When I was employed, the taxes were simply taken out of my paycheck, sort of a hidden tax. But at least I got a refund. Today I have to keep track of everything and write a check to the IRS for thousands of dollars.

I can't even imagine what my taxes would be if I were married. I'm sure there would be some deductions, but seriously I'd be screwed financially.

But you don't want to mess with the IRS. When I was a kid, my mother called me to the office and asked me to help her put up some signs. It was summer, and I really didn't have anything esle to do so I said, sure.

I pulled up and parked in front of the office. This woman, Barbara, who was one of the realtors, pulled up and parked behind me. Then these men in black--no, really, men in black--got out of the car across the street and came towards us.

I thought they were coming for me and I froze. I kept thinking, who's daughter did I upset? But they walked right past me, grabbed Barbara, handcuffed her, took her to their car, and drove away.

Just like that, all in a minute. Then my mother came out with her signs, and I told her, "You won't believe what just happened." Turned out that Barbara was being audited. The IRS wanted some documents and had said they would send an agent to her home to collect them. She had said, "If you send an agent to my home, I'll shoot him." Threatening an IRS agent over the phone. That's a felony. And so she was arrested.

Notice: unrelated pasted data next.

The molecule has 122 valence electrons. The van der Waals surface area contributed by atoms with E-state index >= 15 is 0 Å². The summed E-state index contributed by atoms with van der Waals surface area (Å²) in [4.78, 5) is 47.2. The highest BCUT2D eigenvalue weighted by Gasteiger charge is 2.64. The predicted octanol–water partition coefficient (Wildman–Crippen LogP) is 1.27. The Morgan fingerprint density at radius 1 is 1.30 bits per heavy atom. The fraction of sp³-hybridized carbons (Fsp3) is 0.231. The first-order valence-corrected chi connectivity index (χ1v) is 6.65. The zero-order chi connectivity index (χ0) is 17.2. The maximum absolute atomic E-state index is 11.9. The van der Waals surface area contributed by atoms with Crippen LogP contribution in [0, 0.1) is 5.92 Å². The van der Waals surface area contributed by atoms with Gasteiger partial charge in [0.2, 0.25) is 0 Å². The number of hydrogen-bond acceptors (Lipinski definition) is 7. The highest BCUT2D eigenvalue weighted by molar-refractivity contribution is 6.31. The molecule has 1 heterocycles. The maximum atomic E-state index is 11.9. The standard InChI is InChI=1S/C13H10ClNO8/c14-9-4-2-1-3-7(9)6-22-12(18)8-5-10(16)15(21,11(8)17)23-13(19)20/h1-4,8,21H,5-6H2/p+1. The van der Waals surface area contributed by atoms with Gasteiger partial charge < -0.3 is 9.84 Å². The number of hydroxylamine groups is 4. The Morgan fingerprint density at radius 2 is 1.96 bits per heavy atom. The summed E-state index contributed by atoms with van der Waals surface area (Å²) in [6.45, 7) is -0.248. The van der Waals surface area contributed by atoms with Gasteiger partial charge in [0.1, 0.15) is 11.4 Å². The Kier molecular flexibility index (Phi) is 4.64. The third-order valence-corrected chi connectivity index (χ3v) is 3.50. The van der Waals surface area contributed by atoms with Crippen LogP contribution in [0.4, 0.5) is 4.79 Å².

I never saw Barbara again. I don't know what happened to her. But I'm telling you, men in black still scare me. I pay my taxes every year. It hurts, but I just have to live with it. Because I don't want men in black coming after me. I learned that when I was 16.
31 weeks ago
31 weeks ago Link To Comment
"Self-imployed" adj. The condition of ones self-employment imploding during the Obamatopia.
31 weeks ago
31 weeks ago Link To Comment
I just don't know what to think of this.

If the couple roughly earns equally - each partner contributes the same - then maybe the small increase (or decrease! - that also exists) can be viewed vis-a-vis the massive advantages the states gives married couples.

At the tender age of mid-50s, I will likely never marry. I want to get some of those government goodies too. I have only paid, paid, paid.

On the other hand, if you have a couple with the big earner and the sit-at-home housewife, I don't know what to make of that situation. If she (I'll randomly use "she" here for the sit-on-her-fat-ass partner) were single, she would lilkely have to work. It's a huge advantage to sit on your dumper and watch Dr. Phil, while having the same lifestyle as a doctor, engineer, lawyer or Indian chief.